Scientists have taken inspiration from termites to make fully autonomous robots, that are able to construct building structures on their own! We explains to you the working of these tiny builder robots.
The success of “TERMS” Project at Harvard has revealed that a collection of robots working without a centralized control can build complex 3D structures. As termites, these robots can carry bricks, climb the stairs and using the previous knowledge, decide the next sequence of construction steps. They follow a simple set of instructions for executing a construction project independently, just like insects. We see that in real life, the construction projects are typically supervised by a skilled foreman and carried by the skilled workers. Furthermore, there are frequent meeting between engineers and workers to co-ordinate and assess the progress of the project.
However, these incredible “robotic termites” are able to build towers, castles and pyramids level by level, where the previous level acts as a stair to the next level. Scientists assure that once this technique is refined, these robots could even use sandbags in the anticipation of a flood or even perform simple tasks of construction of future colonies on planets like MARS.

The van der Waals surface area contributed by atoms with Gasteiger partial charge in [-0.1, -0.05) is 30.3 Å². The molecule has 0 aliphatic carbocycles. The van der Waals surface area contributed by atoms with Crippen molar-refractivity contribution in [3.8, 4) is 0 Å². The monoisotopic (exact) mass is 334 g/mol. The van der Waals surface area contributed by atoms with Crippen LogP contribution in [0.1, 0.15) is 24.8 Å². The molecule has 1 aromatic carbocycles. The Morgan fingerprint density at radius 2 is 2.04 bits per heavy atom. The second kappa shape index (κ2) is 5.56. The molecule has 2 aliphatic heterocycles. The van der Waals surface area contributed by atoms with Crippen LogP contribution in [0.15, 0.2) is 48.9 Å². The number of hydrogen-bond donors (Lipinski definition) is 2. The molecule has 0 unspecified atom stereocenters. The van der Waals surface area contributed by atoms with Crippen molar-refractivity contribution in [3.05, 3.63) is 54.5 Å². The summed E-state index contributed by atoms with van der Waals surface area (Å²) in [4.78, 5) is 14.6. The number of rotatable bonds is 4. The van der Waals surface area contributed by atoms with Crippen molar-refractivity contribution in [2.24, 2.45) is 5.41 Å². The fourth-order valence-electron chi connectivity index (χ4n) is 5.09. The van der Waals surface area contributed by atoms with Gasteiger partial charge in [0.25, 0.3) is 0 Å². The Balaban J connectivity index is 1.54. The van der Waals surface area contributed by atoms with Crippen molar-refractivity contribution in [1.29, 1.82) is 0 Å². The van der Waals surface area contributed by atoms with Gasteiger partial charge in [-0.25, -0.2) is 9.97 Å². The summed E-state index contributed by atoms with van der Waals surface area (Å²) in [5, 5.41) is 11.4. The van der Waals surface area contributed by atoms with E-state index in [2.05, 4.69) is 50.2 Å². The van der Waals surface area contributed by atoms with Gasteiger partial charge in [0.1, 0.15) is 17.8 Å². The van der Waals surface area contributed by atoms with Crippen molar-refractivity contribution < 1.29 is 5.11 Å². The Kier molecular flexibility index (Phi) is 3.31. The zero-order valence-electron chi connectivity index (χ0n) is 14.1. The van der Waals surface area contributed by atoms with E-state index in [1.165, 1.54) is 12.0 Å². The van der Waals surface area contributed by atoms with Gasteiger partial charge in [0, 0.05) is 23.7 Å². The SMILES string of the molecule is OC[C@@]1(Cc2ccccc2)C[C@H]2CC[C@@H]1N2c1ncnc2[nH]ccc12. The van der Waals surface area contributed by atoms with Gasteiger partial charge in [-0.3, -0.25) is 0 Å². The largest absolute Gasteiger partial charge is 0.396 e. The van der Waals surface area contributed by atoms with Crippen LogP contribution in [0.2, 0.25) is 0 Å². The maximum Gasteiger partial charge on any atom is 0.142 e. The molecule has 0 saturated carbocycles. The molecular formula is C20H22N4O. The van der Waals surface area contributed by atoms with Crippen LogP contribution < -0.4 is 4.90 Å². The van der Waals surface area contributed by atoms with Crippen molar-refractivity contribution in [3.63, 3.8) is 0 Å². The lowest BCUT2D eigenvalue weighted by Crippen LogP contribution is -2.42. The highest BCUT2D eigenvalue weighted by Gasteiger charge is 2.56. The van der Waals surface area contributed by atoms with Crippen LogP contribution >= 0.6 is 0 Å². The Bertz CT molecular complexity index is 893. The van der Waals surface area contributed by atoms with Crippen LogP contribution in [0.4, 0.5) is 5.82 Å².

“Following the example of termites, the idea is that a group can perform a complex tasks without a supervisor and without greater coordination, just by locally sharing the information through environment,” says Radhika Nagpal, a professor at Harvard. In insect colonies, each termite picks up a little mud to make a mud ball, mix pheromones in it and then place the mud ball at the place of construction. Other termites are attracted by the scent of the pheromones and they deposit their mud balls at the same place where others have already placed their balls, hence arches and tunnels are formed. Large earthen structures are constructed using this simple decentralized rule.
Current robotic construction systems involve a central command entity to give instructions to the robots or co-ordinate their communication with one another. However, in case of failure of this centralised entity the whole system will be paralyzed. However, using a decentralised approach, as is the case of termite inspired robots, the system is robust against such failures.
It is really fascinating to see that the engineers are inspired by nature to design robots! Moreover, these robots are able work independently to build complex 3D structures. Do you think this combination of nature and technology will lead to a bright future for humanity?